A man in his 70s was admitted to our intensive care unit after neck surgery. An ultrasound-guided right femoral central venous catheter (CVC) was introduced, without difficulty. We didn’t use a subclaviclar catheter because the operator was concerned about venous stenosis and congestion. The position of the tip of the catheter from the puncture point was 50 cm. A chest X-ray showed an anomalous bend of the CVC with the tip below the right diaphragm (Figure 1A). An echography showed the CVC placed (asterisk) in the inferior vena cava (IVC) (Figure 1B). The IVC showed short-axis view, but the CVC didn’t show short-axis view. This was indicated that the CVC was not straight up within the IVC. Radiographic and echographic findings suggested that the catheter entered the hepatic vein through the IVC. The view of the CVC within a hepatic vein was very poor and not recorded.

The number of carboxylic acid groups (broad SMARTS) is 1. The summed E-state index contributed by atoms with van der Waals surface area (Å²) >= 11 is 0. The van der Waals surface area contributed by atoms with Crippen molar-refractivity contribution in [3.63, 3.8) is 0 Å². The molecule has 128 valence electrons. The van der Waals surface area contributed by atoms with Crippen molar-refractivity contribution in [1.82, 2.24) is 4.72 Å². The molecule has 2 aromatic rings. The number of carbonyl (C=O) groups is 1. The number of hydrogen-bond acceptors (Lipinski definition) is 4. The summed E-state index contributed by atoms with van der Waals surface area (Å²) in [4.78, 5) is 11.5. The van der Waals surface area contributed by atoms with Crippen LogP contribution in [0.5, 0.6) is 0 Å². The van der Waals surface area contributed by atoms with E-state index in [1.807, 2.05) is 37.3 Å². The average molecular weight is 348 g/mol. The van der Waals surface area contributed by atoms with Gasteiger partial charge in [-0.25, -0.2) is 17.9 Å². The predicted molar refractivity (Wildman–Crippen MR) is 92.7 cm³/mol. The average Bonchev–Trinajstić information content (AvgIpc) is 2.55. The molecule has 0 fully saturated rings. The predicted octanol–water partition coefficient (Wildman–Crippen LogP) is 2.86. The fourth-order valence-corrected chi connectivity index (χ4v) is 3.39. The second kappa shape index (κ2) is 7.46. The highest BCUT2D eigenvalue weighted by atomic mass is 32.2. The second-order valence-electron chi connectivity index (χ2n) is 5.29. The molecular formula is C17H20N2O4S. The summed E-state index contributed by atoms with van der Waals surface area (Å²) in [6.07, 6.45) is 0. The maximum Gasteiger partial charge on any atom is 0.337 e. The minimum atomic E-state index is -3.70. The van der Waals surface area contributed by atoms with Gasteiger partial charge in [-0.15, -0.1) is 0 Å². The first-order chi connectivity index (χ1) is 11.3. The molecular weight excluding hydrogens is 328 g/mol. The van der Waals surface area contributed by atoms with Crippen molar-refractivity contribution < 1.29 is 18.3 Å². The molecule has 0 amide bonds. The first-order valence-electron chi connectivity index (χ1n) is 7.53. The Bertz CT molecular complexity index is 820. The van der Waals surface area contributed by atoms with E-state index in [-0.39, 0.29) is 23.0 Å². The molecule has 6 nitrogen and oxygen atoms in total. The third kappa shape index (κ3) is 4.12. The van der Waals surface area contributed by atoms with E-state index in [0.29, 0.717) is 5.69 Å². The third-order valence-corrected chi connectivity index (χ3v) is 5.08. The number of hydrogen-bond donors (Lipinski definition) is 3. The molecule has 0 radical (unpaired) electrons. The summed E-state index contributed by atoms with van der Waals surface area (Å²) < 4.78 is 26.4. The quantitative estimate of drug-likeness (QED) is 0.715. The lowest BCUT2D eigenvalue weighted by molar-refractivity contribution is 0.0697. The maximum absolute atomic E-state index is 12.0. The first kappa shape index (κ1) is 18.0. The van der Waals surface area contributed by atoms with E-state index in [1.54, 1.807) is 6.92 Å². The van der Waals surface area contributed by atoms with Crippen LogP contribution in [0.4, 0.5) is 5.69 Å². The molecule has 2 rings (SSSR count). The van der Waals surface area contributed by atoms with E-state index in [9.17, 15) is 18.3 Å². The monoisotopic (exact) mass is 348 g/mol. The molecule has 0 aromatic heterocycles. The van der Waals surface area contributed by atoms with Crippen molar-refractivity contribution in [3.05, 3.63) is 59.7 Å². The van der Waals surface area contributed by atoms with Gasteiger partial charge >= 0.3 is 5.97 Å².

Catheter malposition is reported to occur in 4%. CVC into the hepatic vein is an exceptional complication.
In this case, the ICU team withdrew the catheter in place without complication (from 50 to 35 cm). We can suppose that the catheter passed smoothly through IVC to a hepatic vein. The physicians who introduced CVC seemed not to know the appropriate depth of catheter.
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Cite this article as: Tokunaga K, Kusunoki S, Hanazono Y, Mizumoto T. Malposition of femoral venous catheter into the hepatic vein. J Emerg Crit Care Med 2020;4:35.